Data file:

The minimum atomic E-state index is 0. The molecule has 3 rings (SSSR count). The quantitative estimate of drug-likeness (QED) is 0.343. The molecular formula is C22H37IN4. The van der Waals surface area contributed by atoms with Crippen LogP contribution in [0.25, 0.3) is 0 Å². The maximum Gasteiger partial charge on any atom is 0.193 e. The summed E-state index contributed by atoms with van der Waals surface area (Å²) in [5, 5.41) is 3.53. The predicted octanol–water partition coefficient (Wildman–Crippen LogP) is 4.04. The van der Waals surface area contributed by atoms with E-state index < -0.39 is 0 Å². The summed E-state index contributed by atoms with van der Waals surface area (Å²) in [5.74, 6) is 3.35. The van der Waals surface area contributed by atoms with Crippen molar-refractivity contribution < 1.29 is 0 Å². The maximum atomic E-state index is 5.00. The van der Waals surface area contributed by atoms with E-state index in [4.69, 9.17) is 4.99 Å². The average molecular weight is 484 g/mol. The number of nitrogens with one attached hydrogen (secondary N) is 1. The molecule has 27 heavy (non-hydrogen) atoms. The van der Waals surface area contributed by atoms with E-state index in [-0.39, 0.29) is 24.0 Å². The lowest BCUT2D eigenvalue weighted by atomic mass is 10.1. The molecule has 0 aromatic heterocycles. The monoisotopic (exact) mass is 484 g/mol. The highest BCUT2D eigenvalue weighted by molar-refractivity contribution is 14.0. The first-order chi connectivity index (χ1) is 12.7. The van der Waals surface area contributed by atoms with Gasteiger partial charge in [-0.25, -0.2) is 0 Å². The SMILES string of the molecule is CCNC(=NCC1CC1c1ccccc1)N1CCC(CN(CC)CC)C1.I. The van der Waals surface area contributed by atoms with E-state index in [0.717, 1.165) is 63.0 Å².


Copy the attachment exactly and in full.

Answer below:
The minimum atomic E-state index is 0. The molecule has 3 rings (SSSR count). The quantitative estimate of drug-likeness (QED) is 0.343. The molecular formula is C22H37IN4. The van der Waals surface area contributed by atoms with Crippen LogP contribution in [0.25, 0.3) is 0 Å². The maximum Gasteiger partial charge on any atom is 0.193 e. The summed E-state index contributed by atoms with van der Waals surface area (Å²) in [5, 5.41) is 3.53. The predicted octanol–water partition coefficient (Wildman–Crippen LogP) is 4.04. The van der Waals surface area contributed by atoms with E-state index < -0.39 is 0 Å². The summed E-state index contributed by atoms with van der Waals surface area (Å²) in [5.74, 6) is 3.35. The van der Waals surface area contributed by atoms with Crippen molar-refractivity contribution < 1.29 is 0 Å². The maximum atomic E-state index is 5.00. The van der Waals surface area contributed by atoms with E-state index in [4.69, 9.17) is 4.99 Å². The average molecular weight is 484 g/mol. The number of nitrogens with one attached hydrogen (secondary N) is 1. The molecule has 27 heavy (non-hydrogen) atoms. The van der Waals surface area contributed by atoms with E-state index in [-0.39, 0.29) is 24.0 Å². The lowest BCUT2D eigenvalue weighted by atomic mass is 10.1. The molecule has 0 aromatic heterocycles. The monoisotopic (exact) mass is 484 g/mol. The highest BCUT2D eigenvalue weighted by molar-refractivity contribution is 14.0. The first-order chi connectivity index (χ1) is 12.7. The van der Waals surface area contributed by atoms with Gasteiger partial charge in [-0.25, -0.2) is 0 Å². The SMILES string of the molecule is CCNC(=NCC1CC1c1ccccc1)N1CCC(CN(CC)CC)C1.I. The van der Waals surface area contributed by atoms with E-state index in [0.717, 1.165) is 63.0 Å².